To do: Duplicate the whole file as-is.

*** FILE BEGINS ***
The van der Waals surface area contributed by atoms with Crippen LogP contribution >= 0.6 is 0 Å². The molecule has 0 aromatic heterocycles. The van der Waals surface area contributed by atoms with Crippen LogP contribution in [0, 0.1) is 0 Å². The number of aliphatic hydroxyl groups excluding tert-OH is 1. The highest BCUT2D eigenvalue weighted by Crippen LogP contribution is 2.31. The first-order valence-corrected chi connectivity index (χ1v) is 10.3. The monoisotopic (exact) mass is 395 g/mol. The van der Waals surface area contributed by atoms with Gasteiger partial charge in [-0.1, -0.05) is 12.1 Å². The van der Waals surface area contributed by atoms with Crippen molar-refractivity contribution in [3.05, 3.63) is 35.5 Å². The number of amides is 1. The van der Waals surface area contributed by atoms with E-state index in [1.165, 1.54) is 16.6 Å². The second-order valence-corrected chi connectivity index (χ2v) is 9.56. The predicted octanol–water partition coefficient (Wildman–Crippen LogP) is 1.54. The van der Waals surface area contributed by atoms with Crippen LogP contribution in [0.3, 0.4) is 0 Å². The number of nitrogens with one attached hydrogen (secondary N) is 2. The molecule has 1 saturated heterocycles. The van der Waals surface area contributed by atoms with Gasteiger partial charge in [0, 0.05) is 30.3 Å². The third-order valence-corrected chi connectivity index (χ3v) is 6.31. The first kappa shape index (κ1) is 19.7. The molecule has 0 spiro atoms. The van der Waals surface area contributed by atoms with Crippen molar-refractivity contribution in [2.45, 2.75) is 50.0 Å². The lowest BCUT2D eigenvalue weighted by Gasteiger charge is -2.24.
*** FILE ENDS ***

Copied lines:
The van der Waals surface area contributed by atoms with Crippen LogP contribution >= 0.6 is 0 Å². The molecule has 0 aromatic heterocycles. The van der Waals surface area contributed by atoms with Crippen LogP contribution in [0, 0.1) is 0 Å². The number of aliphatic hydroxyl groups excluding tert-OH is 1. The highest BCUT2D eigenvalue weighted by Crippen LogP contribution is 2.31. The first-order valence-corrected chi connectivity index (χ1v) is 10.3. The monoisotopic (exact) mass is 395 g/mol. The van der Waals surface area contributed by atoms with Gasteiger partial charge in [-0.1, -0.05) is 12.1 Å². The van der Waals surface area contributed by atoms with Crippen molar-refractivity contribution in [3.05, 3.63) is 35.5 Å². The number of amides is 1. The van der Waals surface area contributed by atoms with E-state index in [1.165, 1.54) is 16.6 Å². The second-order valence-corrected chi connectivity index (χ2v) is 9.56. The predicted octanol–water partition coefficient (Wildman–Crippen LogP) is 1.54. The van der Waals surface area contributed by atoms with Crippen LogP contribution in [0.3, 0.4) is 0 Å². The number of nitrogens with one attached hydrogen (secondary N) is 2. The molecule has 1 saturated heterocycles. The van der Waals surface area contributed by atoms with Gasteiger partial charge in [0, 0.05) is 30.3 Å². The third-order valence-corrected chi connectivity index (χ3v) is 6.31. The first kappa shape index (κ1) is 19.7. The molecule has 0 spiro atoms. The van der Waals surface area contributed by atoms with Crippen molar-refractivity contribution in [2.45, 2.75) is 50.0 Å². The lowest BCUT2D eigenvalue weighted by Gasteiger charge is -2.24.